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  • Jordan Gunn

The Future of Food Safety and Quality Control Is AI-Assisted Hyperspectral Imaging

Updated: Apr 20

Standing as a shining star among incoming technologies being used for food safety and quality issues, AI-Assisted Hyperspectral Imaging provides key benefits over chemical-based methods for the development and execution of food processor’s HACCP Plan that ensure it’s a trend that’s here to stay.


What is AI-Assisted Hyperspectral Imaging?

AI-Hyperspectral Imaging (AI-HSI) is an imaging-based technology that gives information about the chemical composition and 2-D spatial distribution across samples. In other words, it tells you


  1. What's is in a food sample (e.g. moisture)

  2. How much of it is in the food sample (e.g. 40%)

  3. And where it is located (eg. highest in the middle & lowest on the edges )

How hyperspectral imaging does real-time food safety & quality control
How Does Hyperspectral Imaging Work?

The process can be scaled up to warehouse information from previous analyses and include multiple parameters that can be used by machine learning systems (the AI in AI-HSI) to provide unprecedented amounts of actionable information about the quality of food products. This allows for a truly robust and reliable hazard analysis that keeps with the spirit of the HACCP Manual and the need for Principles 4&7 of monitoring critical control points and recordkeeping in an effective HACCP plan.


Where did it come from?

Like many promising emerging technologies, AI-HSI was originally developed for various purposes within governmental agencies. This included use by NASA on imaging satellites because it could differentiate not just between water and land, but between dust and sand, oak tree from maple tree forests, and differentiating between different types of crops, all by chemical composition. It has been used in a variety of applications by the United States military as well, where it can be used for hazard analysis of chemical and explosive threats, terrain, as well as facial recognition.

How does it work?

The process works by having a hyperspectral imaging camera (1) emitting broad-spectrum light toward a food sample(2) that is to be analyzed. That sample, which is composed of chemical compounds, interacts with this incoming light, which causes its atoms and bonds to vibrate and a sensor determines the frequencies and amount of light those chemicals absorb/transmit/reflect and scatter as a result of this light/matter interaction in the form of absorbance spectra (3). This data is then used in the AI-analysis(4) where it determines the concentration of that compound in the sample. This process is repeated for each and every pixel of a sample image, and the results are mapped to reveal chemical distribution (5) across the sample.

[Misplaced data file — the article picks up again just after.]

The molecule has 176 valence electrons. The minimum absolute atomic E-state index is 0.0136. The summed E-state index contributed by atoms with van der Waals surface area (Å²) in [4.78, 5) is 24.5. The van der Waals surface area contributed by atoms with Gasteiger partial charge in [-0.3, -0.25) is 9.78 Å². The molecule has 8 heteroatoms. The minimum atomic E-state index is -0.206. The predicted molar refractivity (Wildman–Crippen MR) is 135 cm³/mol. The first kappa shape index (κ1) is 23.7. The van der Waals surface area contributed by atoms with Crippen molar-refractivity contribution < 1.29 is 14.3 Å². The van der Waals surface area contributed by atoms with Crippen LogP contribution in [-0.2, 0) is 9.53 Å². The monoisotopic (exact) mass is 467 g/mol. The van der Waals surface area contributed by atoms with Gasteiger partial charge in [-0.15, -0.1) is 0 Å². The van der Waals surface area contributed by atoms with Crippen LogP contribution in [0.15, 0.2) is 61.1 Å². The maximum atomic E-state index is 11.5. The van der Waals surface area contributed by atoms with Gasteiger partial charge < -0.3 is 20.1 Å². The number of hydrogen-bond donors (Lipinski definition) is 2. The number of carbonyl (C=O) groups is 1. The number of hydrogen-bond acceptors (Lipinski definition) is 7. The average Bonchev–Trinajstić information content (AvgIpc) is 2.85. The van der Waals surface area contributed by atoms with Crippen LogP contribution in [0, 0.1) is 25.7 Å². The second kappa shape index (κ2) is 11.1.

Steps of using hyperspectral imaging camera in food safety & quality testing



What does it measure?

The short answer is, it depends. That’s because AI-HSI as a technique can be used with a wide range of spectroscopic sensors. Depending on the chemical composition, one sensor or another may be required, but as a general statement, it can be said that AI-HSI can analyze anything with an appreciable absorbance in the ultraviolet, visible, or infrared range. Because nearly all organic compounds meet this category, it’s appropriate to say that a vast majority of primary (protein, fat, carbohydrates, and nucleic acids) and secondary metabolites (e.g. caffeine, nicotine, capsaicin, curcumin, etc.) can be qualitatively and quantitatively assessed using AI-HSI. Below is a table listing the major parameters that can be assessed in a variety of commodities using an AI-HSI sensor in the 900-1700 nm range.


HACCP food quality control using hyperspectral imaging in different food commodities
ImagoAI Hyperspectral Imaging Capabilities


What are the benefits of AI-HSI?

As an imaging technology AI-HSI has distinct advantages with respect to higher resolution, more detailed spectral data acquisition, and a tremendous amount of firepower within the software’s AI package making associations between datasets.


As a method for the quality control of food AI-HSI has a number of advantages over other spectroscopic techniques such as NIR and chemical-based and ELISA tests:


  • Direct Cost Savings

(No reagents or supplies and no need for highly-skilled technicians)

  • Faster Sampling

(<30sec/sample offline with continuous inline monitoring options available)

  • Multiple Parameters Simultaneously

(Range of sensors cover all your QC needs with one method)

  • Reduction in Production Line Hold-Time > 90%

(Faster testing leads to more production)

  • Easy/Safe/Clean

(Ready-to-use, no learning curve, contactless, hygienic, non-destructive, no harsh chemicals)


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